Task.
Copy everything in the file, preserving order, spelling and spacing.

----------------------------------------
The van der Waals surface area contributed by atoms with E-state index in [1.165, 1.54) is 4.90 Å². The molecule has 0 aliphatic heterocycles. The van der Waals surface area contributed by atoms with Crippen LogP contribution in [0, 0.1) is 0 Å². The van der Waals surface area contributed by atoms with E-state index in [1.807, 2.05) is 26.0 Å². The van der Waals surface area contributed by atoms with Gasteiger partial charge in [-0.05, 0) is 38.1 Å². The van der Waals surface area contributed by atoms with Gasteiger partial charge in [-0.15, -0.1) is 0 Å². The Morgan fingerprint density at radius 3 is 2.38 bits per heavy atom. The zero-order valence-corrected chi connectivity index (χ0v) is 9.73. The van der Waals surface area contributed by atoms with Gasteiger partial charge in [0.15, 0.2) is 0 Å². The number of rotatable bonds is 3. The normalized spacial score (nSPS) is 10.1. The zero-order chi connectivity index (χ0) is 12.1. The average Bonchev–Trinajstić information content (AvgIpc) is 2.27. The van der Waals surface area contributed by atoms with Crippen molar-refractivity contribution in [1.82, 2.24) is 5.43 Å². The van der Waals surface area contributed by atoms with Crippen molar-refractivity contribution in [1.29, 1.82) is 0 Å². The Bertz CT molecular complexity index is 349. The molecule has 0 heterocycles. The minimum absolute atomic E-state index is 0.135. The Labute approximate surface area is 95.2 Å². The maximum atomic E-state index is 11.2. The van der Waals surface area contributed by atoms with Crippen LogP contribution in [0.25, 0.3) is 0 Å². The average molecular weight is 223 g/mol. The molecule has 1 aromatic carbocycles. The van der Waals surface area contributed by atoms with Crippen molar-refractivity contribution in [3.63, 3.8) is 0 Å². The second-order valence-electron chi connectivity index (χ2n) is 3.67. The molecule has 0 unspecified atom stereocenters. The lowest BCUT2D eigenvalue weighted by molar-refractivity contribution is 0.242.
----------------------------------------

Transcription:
The van der Waals surface area contributed by atoms with E-state index in [1.165, 1.54) is 4.90 Å². The molecule has 0 aliphatic heterocycles. The van der Waals surface area contributed by atoms with Crippen LogP contribution in [0, 0.1) is 0 Å². The van der Waals surface area contributed by atoms with E-state index in [1.807, 2.05) is 26.0 Å². The van der Waals surface area contributed by atoms with Gasteiger partial charge in [-0.05, 0) is 38.1 Å². The van der Waals surface area contributed by atoms with Gasteiger partial charge in [-0.15, -0.1) is 0 Å². The Morgan fingerprint density at radius 3 is 2.38 bits per heavy atom. The zero-order valence-corrected chi connectivity index (χ0v) is 9.73. The van der Waals surface area contributed by atoms with Gasteiger partial charge in [0.15, 0.2) is 0 Å². The number of rotatable bonds is 3. The normalized spacial score (nSPS) is 10.1. The zero-order chi connectivity index (χ0) is 12.1. The average Bonchev–Trinajstić information content (AvgIpc) is 2.27. The van der Waals surface area contributed by atoms with Crippen molar-refractivity contribution in [1.82, 2.24) is 5.43 Å². The van der Waals surface area contributed by atoms with Crippen molar-refractivity contribution in [1.29, 1.82) is 0 Å². The Bertz CT molecular complexity index is 349. The molecule has 0 heterocycles. The minimum absolute atomic E-state index is 0.135. The Labute approximate surface area is 95.2 Å². The maximum atomic E-state index is 11.2. The van der Waals surface area contributed by atoms with Crippen LogP contribution in [0.25, 0.3) is 0 Å². The average molecular weight is 223 g/mol. The molecule has 1 aromatic carbocycles. The van der Waals surface area contributed by atoms with Crippen molar-refractivity contribution in [3.63, 3.8) is 0 Å². The second-order valence-electron chi connectivity index (χ2n) is 3.67. The molecule has 0 unspecified atom stereocenters. The lowest BCUT2D eigenvalue weighted by molar-refractivity contribution is 0.242.